'Boston Strong' Speakers Prompt Needed Reflection
The Panel Gave Varied Takes On Boston's Motto, Urging Students To Think Critically About Its Meaning
Published: Wednesday, October 30, 2013
Updated: Wednesday, October 30, 2013 23:10
The sophomore class of the Presidential Scholars Program hosted an event on Tuesday night that sought to engage the “Boston Strong” motto in a critical fashion. They invited a panel of five members of the Boston community to speak about their connection to the Marathon, what the motto means to them, and how the motto should be understood moving forward. Among the panelists were John Tlumacki, the Boston Globe photographer who took many of the widely publicized images at the finish line, Dave Fortier, a first-time marathoner injured at the blast, and Kathe McKenna, the co-founder of Haley House, a homeless shelter and employment program in the South End.
The questions posed to the panelists and their varied responses successfully brought to light the conflicting sentiments that surround the “Boston Strong” motto and the other responses to the Marathon tragedies, forcing all those in attendance to evaluate what they take the motto to mean and consider the implications of that meaning. Several members on the panel spoke of the comfort “Boston Strong” brings them, and their belief that it conjures a sense of unity and fortitude.
McKenna, however, raised an issue that often goes overlooked: for many of the people she serves every day, as well as for others counted among the marginalized communities of Boston, the motto and the One Fund have highlighted their sense of isolation. Members of these communities see death and suffering regularly in their neighborhoods and among their friends and loved ones, yet they often feel that Boston does not sufficiently respond to their plight.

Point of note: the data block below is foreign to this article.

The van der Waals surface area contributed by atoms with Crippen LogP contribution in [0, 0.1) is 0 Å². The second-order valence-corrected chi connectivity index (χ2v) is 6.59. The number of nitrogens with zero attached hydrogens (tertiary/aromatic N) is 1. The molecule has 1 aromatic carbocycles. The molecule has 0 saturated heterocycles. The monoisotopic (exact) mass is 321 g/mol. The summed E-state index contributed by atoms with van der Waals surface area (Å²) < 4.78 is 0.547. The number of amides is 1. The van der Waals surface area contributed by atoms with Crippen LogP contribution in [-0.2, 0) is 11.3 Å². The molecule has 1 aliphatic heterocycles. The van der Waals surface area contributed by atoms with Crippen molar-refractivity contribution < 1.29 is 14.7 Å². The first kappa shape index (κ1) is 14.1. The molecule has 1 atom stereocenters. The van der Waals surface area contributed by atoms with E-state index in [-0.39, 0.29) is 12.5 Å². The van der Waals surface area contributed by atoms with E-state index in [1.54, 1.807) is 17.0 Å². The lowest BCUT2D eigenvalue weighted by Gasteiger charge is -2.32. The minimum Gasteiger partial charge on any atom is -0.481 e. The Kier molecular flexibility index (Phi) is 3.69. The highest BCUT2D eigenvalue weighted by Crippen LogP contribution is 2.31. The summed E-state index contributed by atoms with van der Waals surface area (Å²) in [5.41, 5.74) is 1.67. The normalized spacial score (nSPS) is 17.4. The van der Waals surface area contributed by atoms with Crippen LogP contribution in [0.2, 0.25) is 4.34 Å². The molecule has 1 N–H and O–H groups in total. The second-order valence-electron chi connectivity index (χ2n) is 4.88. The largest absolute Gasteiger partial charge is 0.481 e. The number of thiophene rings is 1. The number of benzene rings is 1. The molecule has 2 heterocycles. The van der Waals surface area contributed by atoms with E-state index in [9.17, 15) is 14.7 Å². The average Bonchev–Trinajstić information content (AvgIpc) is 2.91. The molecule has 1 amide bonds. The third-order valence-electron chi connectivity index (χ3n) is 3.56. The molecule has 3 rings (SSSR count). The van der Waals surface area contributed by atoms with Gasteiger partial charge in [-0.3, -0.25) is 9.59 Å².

The event successfully honored the Marathon and those affected, and celebrated the resilience of Boston after the tragedy, but also challenged the audience to think about what the motto really means and how Boston can become even stronger. Many members of the BC student body frequently engage with the marginalized communities of which McKenna spoke, and are therefore aware of the ways in which Boston is not strong. This event reminds students that there is always more to be done, and an inspirational slogan, though powerful and comforting, should be seen not as the answer to a city’s problems, but as a pledge to fix them.